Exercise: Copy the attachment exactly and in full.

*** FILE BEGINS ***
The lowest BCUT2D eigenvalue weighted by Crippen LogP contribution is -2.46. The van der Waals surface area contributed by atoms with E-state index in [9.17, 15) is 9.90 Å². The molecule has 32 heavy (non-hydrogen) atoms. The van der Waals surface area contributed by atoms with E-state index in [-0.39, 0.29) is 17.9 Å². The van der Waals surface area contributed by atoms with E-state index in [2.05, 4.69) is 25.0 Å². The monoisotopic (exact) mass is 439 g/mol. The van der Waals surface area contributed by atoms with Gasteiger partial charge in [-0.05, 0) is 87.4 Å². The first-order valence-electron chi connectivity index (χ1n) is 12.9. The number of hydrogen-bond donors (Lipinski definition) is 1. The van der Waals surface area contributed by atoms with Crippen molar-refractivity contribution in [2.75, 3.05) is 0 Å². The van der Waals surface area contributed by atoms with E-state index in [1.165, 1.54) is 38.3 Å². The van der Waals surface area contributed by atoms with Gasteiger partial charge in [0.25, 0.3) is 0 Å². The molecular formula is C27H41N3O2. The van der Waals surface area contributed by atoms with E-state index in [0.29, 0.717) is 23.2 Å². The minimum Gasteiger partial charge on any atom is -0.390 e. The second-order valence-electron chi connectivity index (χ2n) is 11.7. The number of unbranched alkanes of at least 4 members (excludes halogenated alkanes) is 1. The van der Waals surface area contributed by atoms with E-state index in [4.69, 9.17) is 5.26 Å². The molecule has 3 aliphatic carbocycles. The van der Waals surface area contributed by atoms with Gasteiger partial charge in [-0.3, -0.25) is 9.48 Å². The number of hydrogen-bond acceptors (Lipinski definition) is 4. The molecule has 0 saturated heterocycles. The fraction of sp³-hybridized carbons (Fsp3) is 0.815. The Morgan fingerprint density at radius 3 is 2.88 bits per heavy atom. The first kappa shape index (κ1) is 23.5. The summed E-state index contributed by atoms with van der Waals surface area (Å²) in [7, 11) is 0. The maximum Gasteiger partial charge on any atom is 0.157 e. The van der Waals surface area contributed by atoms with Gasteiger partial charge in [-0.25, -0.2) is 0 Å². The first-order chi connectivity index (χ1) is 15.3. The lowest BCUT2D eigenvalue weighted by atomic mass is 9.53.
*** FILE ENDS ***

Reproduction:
The lowest BCUT2D eigenvalue weighted by Crippen LogP contribution is -2.46. The van der Waals surface area contributed by atoms with E-state index in [9.17, 15) is 9.90 Å². The molecule has 32 heavy (non-hydrogen) atoms. The van der Waals surface area contributed by atoms with E-state index in [-0.39, 0.29) is 17.9 Å². The van der Waals surface area contributed by atoms with E-state index in [2.05, 4.69) is 25.0 Å². The monoisotopic (exact) mass is 439 g/mol. The van der Waals surface area contributed by atoms with Gasteiger partial charge in [-0.05, 0) is 87.4 Å². The first-order valence-electron chi connectivity index (χ1n) is 12.9. The number of hydrogen-bond donors (Lipinski definition) is 1. The van der Waals surface area contributed by atoms with Crippen molar-refractivity contribution in [2.75, 3.05) is 0 Å². The van der Waals surface area contributed by atoms with E-state index in [1.165, 1.54) is 38.3 Å². The van der Waals surface area contributed by atoms with Gasteiger partial charge in [0.25, 0.3) is 0 Å². The molecular formula is C27H41N3O2. The van der Waals surface area contributed by atoms with E-state index in [0.29, 0.717) is 23.2 Å². The minimum Gasteiger partial charge on any atom is -0.390 e. The second-order valence-electron chi connectivity index (χ2n) is 11.7. The number of unbranched alkanes of at least 4 members (excludes halogenated alkanes) is 1. The van der Waals surface area contributed by atoms with E-state index in [4.69, 9.17) is 5.26 Å². The molecule has 3 aliphatic carbocycles. The van der Waals surface area contributed by atoms with Gasteiger partial charge in [-0.3, -0.25) is 9.48 Å². The number of hydrogen-bond acceptors (Lipinski definition) is 4. The molecule has 0 saturated heterocycles. The fraction of sp³-hybridized carbons (Fsp3) is 0.815. The Morgan fingerprint density at radius 3 is 2.88 bits per heavy atom. The first kappa shape index (κ1) is 23.5. The summed E-state index contributed by atoms with van der Waals surface area (Å²) in [7, 11) is 0. The maximum Gasteiger partial charge on any atom is 0.157 e. The van der Waals surface area contributed by atoms with Gasteiger partial charge in [-0.25, -0.2) is 0 Å². The first-order chi connectivity index (χ1) is 15.3. The lowest BCUT2D eigenvalue weighted by atomic mass is 9.53.